This is the lesser known stanza that is not publicly translated. It comes from a (in my opinion) more important list of graves which include Gwydion, Mabon and Merlin.
Bedd Llew Llaw Gyffes
Dan achles mor cyn divot y armes
Gur oed ef gualioc mei ormes
The Grave of Llew Llaw Gyffes
Under protection of sea beyond destruction of the prophecy
He was a man embattled (walled) in the middle of oppression (attack, violence, destruction, plague, etc)
This isn't entirely dissimilar to a comment made about him elsewhere which says he was a man who invited attack. However, it may also link him to immortality. Consider that the destruction of the prophecy is likely reference to a cataclysmic event, whether it is looked at through a pagan or Christian lens. It also may connect to the other more widely known grave stanza regarding him which reads as follows: Bet Llev Llaugyfes y dan achles mor, yn y bu y gywnes, gur guir y neb ny rodes.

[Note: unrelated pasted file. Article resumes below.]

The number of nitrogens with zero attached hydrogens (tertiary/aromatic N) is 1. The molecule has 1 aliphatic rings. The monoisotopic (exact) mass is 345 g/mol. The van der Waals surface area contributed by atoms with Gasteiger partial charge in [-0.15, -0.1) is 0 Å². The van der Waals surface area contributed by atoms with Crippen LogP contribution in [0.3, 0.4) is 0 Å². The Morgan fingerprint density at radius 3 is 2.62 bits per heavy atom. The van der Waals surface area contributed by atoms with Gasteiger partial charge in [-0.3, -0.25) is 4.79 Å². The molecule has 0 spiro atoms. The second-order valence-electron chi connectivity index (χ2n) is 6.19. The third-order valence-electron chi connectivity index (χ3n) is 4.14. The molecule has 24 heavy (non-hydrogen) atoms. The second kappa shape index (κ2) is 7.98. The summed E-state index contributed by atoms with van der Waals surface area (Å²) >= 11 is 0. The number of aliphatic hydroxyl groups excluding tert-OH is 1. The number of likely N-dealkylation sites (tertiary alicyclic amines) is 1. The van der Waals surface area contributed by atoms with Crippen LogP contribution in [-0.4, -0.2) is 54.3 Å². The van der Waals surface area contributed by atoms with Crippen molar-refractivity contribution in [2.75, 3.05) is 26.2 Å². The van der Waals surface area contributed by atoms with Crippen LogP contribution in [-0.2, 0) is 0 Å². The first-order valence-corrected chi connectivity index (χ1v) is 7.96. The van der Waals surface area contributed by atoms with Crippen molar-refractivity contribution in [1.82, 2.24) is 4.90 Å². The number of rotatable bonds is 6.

The grave of Llew Llawgyffes under the protection of the sea, With which he was familiar He was a man that never gave the truth to anyone
Under the protection of the sea would seem to be a similar idea as the Isle of Avalon or Tir na nOg being beyond the sea and a place of immortality. However, the difference here is while the first mentions prophecy, the second mentions that Llew was deceptive or dishonest. The two ideas may be connected in relation to the god's connection with prophetic declarations, as evidenced with Lugh in Irish tradition.